Rock can be split into two major eras – Ground Zero-based Rock derived from Chuck Berry, Elvis, The Beatles and other pioneers of the 60s/70s and Post-Radiohead Rock. It’s a gross oversimplification but the underlying principles of each camp define the major musical characteristics of adherents, particularly the shift from song-centered proto-rock to the more amorphous, textural vibe prevalent after Thom Yorke and Co. (and many others like Blur, Pavement, and other boundary pushers of the 90s/2000s not to mention the rise of electro wizards like Aphex Twin, Boards of Canada and Squarepusher). However, one occasionally finds a band comfortable straddling this divide, dragging their fingers through varied traditions to scoop out their own sand for the hourglass.

Athens, GA’s Ghost Owl is both resolutely modern – a hum of technology rides a bright current that just feels bloody contemporary – and steeped in stage-won, long practiced instrumental aptitude and well-sculpted song craft. Adam Perry (bass, lead vocals, songwriting), Albert Suttle (drums) and Matthew McDonald (keyboards, guitar, vocals) are seasoned musicians after more than a decade with Perpetual Groove, which announced an indefinite hiatus in 2013. But, Ghost Owl is no derivative of PGroove. There is something more expressly engaging and effusively alive about the trio in this new, swiftly evolving incarnation. Where before the “jam band” tag may have applied – to a degree – what’s emerging in Ghost Owl is EDM wise and much closer to the gleaming slipstream of modern rock innovators Simple Minds and Ultravox as well as contemporaries like Foals, Rubblebucket, and The Flaming Lips. The cerebral, emotionally prickly undertow of a lot of Perpetual Groove’s catalog is replaced by a direct inducement to breathe in, breathe out, and dance in the sunshine.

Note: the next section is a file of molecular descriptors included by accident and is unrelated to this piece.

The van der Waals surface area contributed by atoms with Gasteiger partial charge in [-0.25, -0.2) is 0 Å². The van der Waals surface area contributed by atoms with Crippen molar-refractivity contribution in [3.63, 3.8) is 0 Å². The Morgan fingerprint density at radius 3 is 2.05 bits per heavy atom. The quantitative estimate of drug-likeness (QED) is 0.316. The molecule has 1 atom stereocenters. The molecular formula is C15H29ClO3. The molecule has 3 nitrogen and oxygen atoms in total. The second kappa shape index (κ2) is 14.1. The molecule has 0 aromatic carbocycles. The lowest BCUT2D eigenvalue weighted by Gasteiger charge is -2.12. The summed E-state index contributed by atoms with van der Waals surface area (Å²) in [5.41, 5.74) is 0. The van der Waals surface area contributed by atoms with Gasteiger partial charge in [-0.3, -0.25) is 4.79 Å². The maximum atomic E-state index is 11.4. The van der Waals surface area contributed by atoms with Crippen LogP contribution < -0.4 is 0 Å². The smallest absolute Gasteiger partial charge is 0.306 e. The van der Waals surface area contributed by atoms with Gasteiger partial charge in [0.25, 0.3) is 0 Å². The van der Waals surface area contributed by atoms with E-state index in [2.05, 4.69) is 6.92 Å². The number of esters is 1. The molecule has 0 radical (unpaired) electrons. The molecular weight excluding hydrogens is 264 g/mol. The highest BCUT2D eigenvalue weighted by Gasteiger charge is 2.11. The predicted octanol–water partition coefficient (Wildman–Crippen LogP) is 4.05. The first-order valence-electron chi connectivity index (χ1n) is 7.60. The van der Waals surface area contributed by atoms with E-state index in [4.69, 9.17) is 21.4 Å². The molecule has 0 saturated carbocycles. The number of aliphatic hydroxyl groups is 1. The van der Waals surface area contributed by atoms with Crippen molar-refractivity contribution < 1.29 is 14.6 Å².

Debut Album

Debut Album

After less than a year of experimentation and exploratory gigs, Ghost Owl has released its first official salvo, Say Goodbye To Finland [listen to it above, at bottom of this article or on the band’s Bandcamp Page where you can do the right thing and buy a copy!]. From the first gentle murmurings on through many bright bursts, the album is invigorating, a rush of tentative positivity.